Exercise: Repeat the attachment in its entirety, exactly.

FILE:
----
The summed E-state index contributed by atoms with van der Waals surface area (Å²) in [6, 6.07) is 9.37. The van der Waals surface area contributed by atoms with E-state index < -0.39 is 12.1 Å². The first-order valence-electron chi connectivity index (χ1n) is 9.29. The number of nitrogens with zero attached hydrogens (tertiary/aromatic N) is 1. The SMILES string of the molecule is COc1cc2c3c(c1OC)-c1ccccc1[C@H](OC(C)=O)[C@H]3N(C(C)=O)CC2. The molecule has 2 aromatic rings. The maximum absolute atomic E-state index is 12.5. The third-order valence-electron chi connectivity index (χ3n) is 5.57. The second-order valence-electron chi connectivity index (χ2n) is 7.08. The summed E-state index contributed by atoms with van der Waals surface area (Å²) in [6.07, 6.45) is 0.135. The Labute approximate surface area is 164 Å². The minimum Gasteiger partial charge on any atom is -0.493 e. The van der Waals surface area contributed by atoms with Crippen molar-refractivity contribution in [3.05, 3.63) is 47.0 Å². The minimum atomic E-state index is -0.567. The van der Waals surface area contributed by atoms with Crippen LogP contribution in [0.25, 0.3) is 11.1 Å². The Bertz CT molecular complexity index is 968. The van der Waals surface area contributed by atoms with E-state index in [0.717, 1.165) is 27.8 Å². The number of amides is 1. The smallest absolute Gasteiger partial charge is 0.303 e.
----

The summed E-state index contributed by atoms with van der Waals surface area (Å²) in [6, 6.07) is 9.37. The van der Waals surface area contributed by atoms with E-state index < -0.39 is 12.1 Å². The first-order valence-electron chi connectivity index (χ1n) is 9.29. The number of nitrogens with zero attached hydrogens (tertiary/aromatic N) is 1. The SMILES string of the molecule is COc1cc2c3c(c1OC)-c1ccccc1[C@H](OC(C)=O)[C@H]3N(C(C)=O)CC2. The molecule has 2 aromatic rings. The maximum absolute atomic E-state index is 12.5. The third-order valence-electron chi connectivity index (χ3n) is 5.57. The second-order valence-electron chi connectivity index (χ2n) is 7.08. The summed E-state index contributed by atoms with van der Waals surface area (Å²) in [6.07, 6.45) is 0.135. The Labute approximate surface area is 164 Å². The minimum Gasteiger partial charge on any atom is -0.493 e. The van der Waals surface area contributed by atoms with Crippen molar-refractivity contribution in [3.05, 3.63) is 47.0 Å². The minimum atomic E-state index is -0.567. The van der Waals surface area contributed by atoms with Crippen LogP contribution in [0.25, 0.3) is 11.1 Å². The Bertz CT molecular complexity index is 968. The van der Waals surface area contributed by atoms with E-state index in [0.717, 1.165) is 27.8 Å². The number of amides is 1. The smallest absolute Gasteiger partial charge is 0.303 e.